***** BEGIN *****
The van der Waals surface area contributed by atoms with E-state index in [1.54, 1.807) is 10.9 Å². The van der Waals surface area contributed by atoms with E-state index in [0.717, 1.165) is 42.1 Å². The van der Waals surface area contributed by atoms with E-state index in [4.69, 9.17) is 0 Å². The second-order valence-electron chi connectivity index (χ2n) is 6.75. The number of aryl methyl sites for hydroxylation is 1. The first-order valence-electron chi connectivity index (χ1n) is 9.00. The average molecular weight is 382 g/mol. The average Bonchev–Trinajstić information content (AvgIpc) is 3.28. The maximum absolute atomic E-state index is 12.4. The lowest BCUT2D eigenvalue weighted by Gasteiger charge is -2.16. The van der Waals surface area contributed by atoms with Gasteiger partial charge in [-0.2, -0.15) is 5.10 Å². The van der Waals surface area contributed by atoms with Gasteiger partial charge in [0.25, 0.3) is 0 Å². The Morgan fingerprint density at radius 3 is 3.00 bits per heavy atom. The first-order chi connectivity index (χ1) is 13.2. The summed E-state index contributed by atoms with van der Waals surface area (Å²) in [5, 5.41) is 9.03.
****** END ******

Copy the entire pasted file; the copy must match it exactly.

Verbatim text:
The van der Waals surface area contributed by atoms with E-state index in [1.54, 1.807) is 10.9 Å². The van der Waals surface area contributed by atoms with E-state index in [0.717, 1.165) is 42.1 Å². The van der Waals surface area contributed by atoms with E-state index in [4.69, 9.17) is 0 Å². The second-order valence-electron chi connectivity index (χ2n) is 6.75. The number of aryl methyl sites for hydroxylation is 1. The first-order valence-electron chi connectivity index (χ1n) is 9.00. The average molecular weight is 382 g/mol. The average Bonchev–Trinajstić information content (AvgIpc) is 3.28. The maximum absolute atomic E-state index is 12.4. The lowest BCUT2D eigenvalue weighted by Gasteiger charge is -2.16. The van der Waals surface area contributed by atoms with Gasteiger partial charge in [-0.2, -0.15) is 5.10 Å². The van der Waals surface area contributed by atoms with Gasteiger partial charge in [0.25, 0.3) is 0 Å². The Morgan fingerprint density at radius 3 is 3.00 bits per heavy atom. The first-order chi connectivity index (χ1) is 13.2. The summed E-state index contributed by atoms with van der Waals surface area (Å²) in [5, 5.41) is 9.03.